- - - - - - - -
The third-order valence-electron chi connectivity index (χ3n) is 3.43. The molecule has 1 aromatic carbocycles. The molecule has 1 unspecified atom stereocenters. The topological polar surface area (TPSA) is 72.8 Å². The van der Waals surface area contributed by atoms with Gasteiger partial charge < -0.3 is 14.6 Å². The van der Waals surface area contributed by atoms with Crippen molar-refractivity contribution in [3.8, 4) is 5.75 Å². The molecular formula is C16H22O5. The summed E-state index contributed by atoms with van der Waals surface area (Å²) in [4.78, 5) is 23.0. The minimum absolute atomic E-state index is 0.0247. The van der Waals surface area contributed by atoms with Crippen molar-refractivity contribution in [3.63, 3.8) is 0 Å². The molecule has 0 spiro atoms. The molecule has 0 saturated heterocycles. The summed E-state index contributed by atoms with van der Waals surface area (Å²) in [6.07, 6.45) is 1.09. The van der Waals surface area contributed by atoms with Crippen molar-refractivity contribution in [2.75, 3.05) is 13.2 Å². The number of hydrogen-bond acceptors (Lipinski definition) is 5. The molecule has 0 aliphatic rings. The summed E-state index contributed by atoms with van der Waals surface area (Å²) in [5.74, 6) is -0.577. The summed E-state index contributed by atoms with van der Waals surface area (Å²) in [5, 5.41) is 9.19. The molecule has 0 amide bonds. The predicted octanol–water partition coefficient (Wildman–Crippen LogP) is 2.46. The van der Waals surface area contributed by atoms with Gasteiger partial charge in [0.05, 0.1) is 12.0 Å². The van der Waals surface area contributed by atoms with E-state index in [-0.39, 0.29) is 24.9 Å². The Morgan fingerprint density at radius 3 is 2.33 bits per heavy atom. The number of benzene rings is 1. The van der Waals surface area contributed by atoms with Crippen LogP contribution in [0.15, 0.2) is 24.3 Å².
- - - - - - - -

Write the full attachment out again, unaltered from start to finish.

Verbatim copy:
The third-order valence-electron chi connectivity index (χ3n) is 3.43. The molecule has 1 aromatic carbocycles. The molecule has 1 unspecified atom stereocenters. The topological polar surface area (TPSA) is 72.8 Å². The van der Waals surface area contributed by atoms with Gasteiger partial charge < -0.3 is 14.6 Å². The van der Waals surface area contributed by atoms with Crippen molar-refractivity contribution in [3.8, 4) is 5.75 Å². The molecular formula is C16H22O5. The summed E-state index contributed by atoms with van der Waals surface area (Å²) in [4.78, 5) is 23.0. The minimum absolute atomic E-state index is 0.0247. The van der Waals surface area contributed by atoms with Crippen molar-refractivity contribution in [3.63, 3.8) is 0 Å². The molecule has 0 spiro atoms. The molecule has 0 saturated heterocycles. The summed E-state index contributed by atoms with van der Waals surface area (Å²) in [6.07, 6.45) is 1.09. The van der Waals surface area contributed by atoms with Crippen molar-refractivity contribution in [2.75, 3.05) is 13.2 Å². The number of hydrogen-bond acceptors (Lipinski definition) is 5. The molecule has 0 aliphatic rings. The summed E-state index contributed by atoms with van der Waals surface area (Å²) in [5.74, 6) is -0.577. The summed E-state index contributed by atoms with van der Waals surface area (Å²) in [5, 5.41) is 9.19. The molecule has 0 amide bonds. The predicted octanol–water partition coefficient (Wildman–Crippen LogP) is 2.46. The van der Waals surface area contributed by atoms with Gasteiger partial charge in [0.05, 0.1) is 12.0 Å². The van der Waals surface area contributed by atoms with E-state index in [-0.39, 0.29) is 24.9 Å². The Morgan fingerprint density at radius 3 is 2.33 bits per heavy atom. The number of benzene rings is 1. The van der Waals surface area contributed by atoms with Crippen LogP contribution in [0.15, 0.2) is 24.3 Å².